CLIP-ings: November 30, 2018

Internet Governance

DOJ Dismantles Digital Ad Scams: With the help of the FBI, the Department of Homeland Security, and private companies, the Department of Justice indicted eight individuals who are alleged to have created fake internet advertising companies to scam legitimate companies out of a collective $36 million; while three defendants were arrested, five remain at large.

FTC Discusses Holding Tech Companies Accountable: Sitting before the Senate Commerce Consumer Protection Subcommittee, FTC Commissioners would not comment on the agency’s investigation into whether Facebook’s Cambridge Analytica scandal showed that the social network violated a 2011 consent decree; the FTC did state that it lacks sufficient resources to combat data abuse, and as a result often opts for settlement over costly trial.

Ohio Will Accept Bitcoin For Taxes: Despite regulatory concerns around cryptocurrency, Ohio became the first state to accept bitcoin for paying business taxes; the State wants to compete for new businesses and establish itself as the “national and international leader in blockchain technology.”

Privacy

Six Flags Lawsuit Tests Biometric Privacy Law: Illinois’ highest court will determine whether a “person aggrieved” under the State’s Biometric Information Privacy Act must suffer actual harm from the collection of biometric information in violation of the statute, or whether a technical violation alone confers standing to sue.

UK Police Use AI To Predict Crime: A law enforcement software known as the National Data Analytics Solution leverages 1,400 indicators from pooled police data sets across the U.K. and uses machine learning to identify individuals who are on a trajectory toward committing serious violent crimes so they can be offered assistance such as counselling; privacy critics raise concerns about bias reinforcement and the intrusiveness of pre-emptive intervention.

Information Security and Cyberthreats

U.S. Indicts Hackers Behind Nationwide Extortion: The U.S. Treasury Department for the first time added two cryptocurrency wallets to its sanctions list after indicting two Iranian hackers for extorting $6 million from more than 200 victims — including 43 U.S. states — through ransomware software that ordered victims to send money to the bitcoin accounts; one high-profile incident involved an attack on Atlanta that affected major basic municipal functions.

Facebook Faces Vitriol From International Community: At a rare joint hearing with policymakers from nine countries, Facebook was harshly criticized for its inability to stop the spread of fake news; U.K. House of Commons member Damian Collins pointed to documents that allegedly show Facebook was aware of Russia’s malicious involvement with the platform as early as 2014, and suggested that the recently obtained documents will be published “within a week.”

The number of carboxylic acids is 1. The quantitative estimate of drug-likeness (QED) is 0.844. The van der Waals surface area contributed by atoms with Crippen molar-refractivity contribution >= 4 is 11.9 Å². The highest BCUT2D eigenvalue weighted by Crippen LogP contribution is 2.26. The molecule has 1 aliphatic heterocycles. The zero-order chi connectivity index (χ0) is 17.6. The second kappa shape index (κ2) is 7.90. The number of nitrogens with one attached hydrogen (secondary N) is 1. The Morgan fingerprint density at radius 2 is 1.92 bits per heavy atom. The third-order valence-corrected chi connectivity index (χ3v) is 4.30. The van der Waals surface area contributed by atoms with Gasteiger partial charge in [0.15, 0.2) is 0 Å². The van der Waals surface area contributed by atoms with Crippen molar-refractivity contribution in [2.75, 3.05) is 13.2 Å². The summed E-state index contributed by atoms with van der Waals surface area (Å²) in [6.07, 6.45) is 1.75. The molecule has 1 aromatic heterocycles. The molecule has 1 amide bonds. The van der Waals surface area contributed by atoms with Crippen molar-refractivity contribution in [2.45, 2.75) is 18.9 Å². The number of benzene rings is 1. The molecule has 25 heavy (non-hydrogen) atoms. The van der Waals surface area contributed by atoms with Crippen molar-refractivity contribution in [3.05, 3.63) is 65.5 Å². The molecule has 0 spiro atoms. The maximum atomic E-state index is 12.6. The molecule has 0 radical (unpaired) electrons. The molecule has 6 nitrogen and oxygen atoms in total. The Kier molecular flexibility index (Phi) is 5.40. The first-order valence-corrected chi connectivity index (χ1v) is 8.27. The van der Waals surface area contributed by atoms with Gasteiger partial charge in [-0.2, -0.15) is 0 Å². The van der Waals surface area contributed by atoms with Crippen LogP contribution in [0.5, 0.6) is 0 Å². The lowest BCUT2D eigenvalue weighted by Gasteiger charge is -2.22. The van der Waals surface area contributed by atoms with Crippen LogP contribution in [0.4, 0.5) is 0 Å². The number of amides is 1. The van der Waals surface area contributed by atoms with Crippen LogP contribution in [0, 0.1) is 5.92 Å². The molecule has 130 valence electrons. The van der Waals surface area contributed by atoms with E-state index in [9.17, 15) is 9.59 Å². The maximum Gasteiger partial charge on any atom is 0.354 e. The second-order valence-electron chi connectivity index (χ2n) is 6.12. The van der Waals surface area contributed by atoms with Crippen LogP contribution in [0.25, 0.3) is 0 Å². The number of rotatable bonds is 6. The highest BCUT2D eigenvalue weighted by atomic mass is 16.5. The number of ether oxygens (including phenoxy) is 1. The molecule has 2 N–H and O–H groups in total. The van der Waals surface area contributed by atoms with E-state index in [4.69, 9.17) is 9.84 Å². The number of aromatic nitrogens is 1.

Intellectual Property

Australia Tightens Online Piracy Laws: The Australian parliament passed the Copyright Amendment (Online Infringement) Bill 2018, which, among other things, entitles copyright owners to apply for injunctions that force ISPs to prevent customers from accessing pirate sites and allows ISPs to block mirror and proxy sites without returning to court; the Australian Digital Alliance and other organizations warn that the legislation “removes public interest protections and puts legitimate sites and activities of the public at risk.”

Free Expression and Censorship

Gmail Avoids Gender-Based Pronouns: Gmail stopped its “Smart Compose” text prediction feature, which autosuggests text for Gmail users composing emails, from suggesting gender-based pronouns due to concerns that the technology might perpetuate real-world gender bias.

Practice Note

Ethical Rules Regarding Crowdfunding: The District of Columbia Bar’s Legal Ethics Committee issued an opinion analyzing lawyers’ ethical obligations when clients use crowdfunding to pay for representation, which the opinion concludes vary according to the extent of a lawyer’s involvement in fundraising efforts.

On The Lighter Side

How The Senate Stopped Grinch Bots From Stealing Christmas: Just before the holiday season, Congress members proposed the “Stopping Grinch Bots Act of 2018” to outlaw the use of online shopping bots and the resale of items they purchase.


Joel R. Reidenberg
Stanley D. and Nikki Waxberg Chair and Professor of Law
Founding Academic Director, Fordham CLIP

Tom Norton 
Executive Director, Fordham CLIP

Tommine McCarthy 
Subrina Chowdhury 
Editorial Fellows, Fordham CLIP